Collateralized multi-asset digital securities(CMADS) borrow ideas from other tokenized products such as stable coins or tokenized derivatives such as tokenized baskets. CMADS differ from stable coins in the sense that they are not necessarily “stable” if by stability we assume a one-to-one correlation to a fiat vehicle. However, the collateralization, redemption mechanisms and programmatic stability maintenance mechanisms of stable coins are incredibly relevant to CMADS. The process of receiving a CMADS by registering an ownership position in US municipal bonds is not different that the mechanisms used by stable coins to issue new crypto-coins based on fiat reserves.
Digital baskets are a concept championed by protocols like SET that create crypto-token derivatives that are a composition of other crypto-tokens. In the context of security tokens, we can imagine a digital basket that represents a pool of underlying tokens representing US municipal bonds. The difference here is pretty obvious: digital baskets require an underlying security token while CMADS derive the value from the underlying assets directly. Additionally, we should consider that digital baskets are still in a very early stage and there are not known applications in the security token space.
If we need to picture CMADS in a timeline compared to other sophisticated forms of digital securities, we will get something like the following:
To wrap up the first part of this article, I would like to highlight some of the key benefits of the collateralized multi-asset digital securities(CMADS) model.
For a security token to achieve a multi-billion-dollar valuation is either because is based on a multi-billion-dollar asset or because the valuation of the underlying asset explodes over time. Both scenarios are a very small statistical representation in the broader context of tokenized securities. CMADS vehicles are more likely to achieve large valuations as they can represent a large number of underlying assets. Stable coins are a great example of this dynamic.
Single-asset security tokens are vulnerable to the market performance of a single-assets. CMADS provide a mechanism to maintain certain price stability resilient to different market conditions. For instance, a CMADS that represent real estate properties in Manhattan, Shanghai and the United Kingdom can hedge its price against the performance of real estate market in those individual markets.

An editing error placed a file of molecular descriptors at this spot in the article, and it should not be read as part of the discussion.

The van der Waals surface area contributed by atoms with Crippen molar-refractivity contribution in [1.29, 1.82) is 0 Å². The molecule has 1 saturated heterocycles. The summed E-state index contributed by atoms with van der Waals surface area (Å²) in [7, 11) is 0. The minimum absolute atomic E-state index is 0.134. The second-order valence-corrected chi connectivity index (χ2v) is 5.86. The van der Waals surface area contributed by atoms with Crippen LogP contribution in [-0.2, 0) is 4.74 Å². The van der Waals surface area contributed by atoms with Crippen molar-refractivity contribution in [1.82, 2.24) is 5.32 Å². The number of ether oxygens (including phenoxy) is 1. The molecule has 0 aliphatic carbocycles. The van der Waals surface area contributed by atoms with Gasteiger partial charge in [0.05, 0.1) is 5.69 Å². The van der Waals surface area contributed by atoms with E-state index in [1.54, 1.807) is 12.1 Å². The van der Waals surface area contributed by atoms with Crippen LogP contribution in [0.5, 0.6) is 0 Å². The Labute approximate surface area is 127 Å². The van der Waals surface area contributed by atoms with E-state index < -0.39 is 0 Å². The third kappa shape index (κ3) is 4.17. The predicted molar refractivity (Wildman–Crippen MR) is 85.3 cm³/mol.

CMADS are a great lending mechanism. For instance, in our US municipal bond token(MBT) scenario, a bond holder can receive MBT collateralized by their bond holdings. They can trade the MBT for US dollars to, for example, pay off a specific debt and then they can redeems their US municipal bonds by sending MBT to the CMADA smart contract.
Stable coins are a great commerce mechanism but not very attractive for investors as their price doesn’t fluctuate too far from the underlying fiat currency. CMADS vehicles offer some of the benefits of stable coins while also resulting attractive to investors. A CMADS that represents a pool of US Treasury Bonds will still yield between 2–3% every year.
Liquidity remains the biggest challenge in the current generation of security tokens. One of the mechanisms to inject liquidity in the space is by tokenizing assets that have access to liquid markets such as stocks, bonds or commodities. CMADS are a near-perfect vehicle to enable this.
By now you are either really confused or really intrigued by the idea of collateralized multi-asset digital securities(CMADS). While the CMADS concept might seem obvious, the protocols for creating this type of asset are far from it. In the second part of this article, I would deep dive into some protocol models that can enable the first wave of CMADS.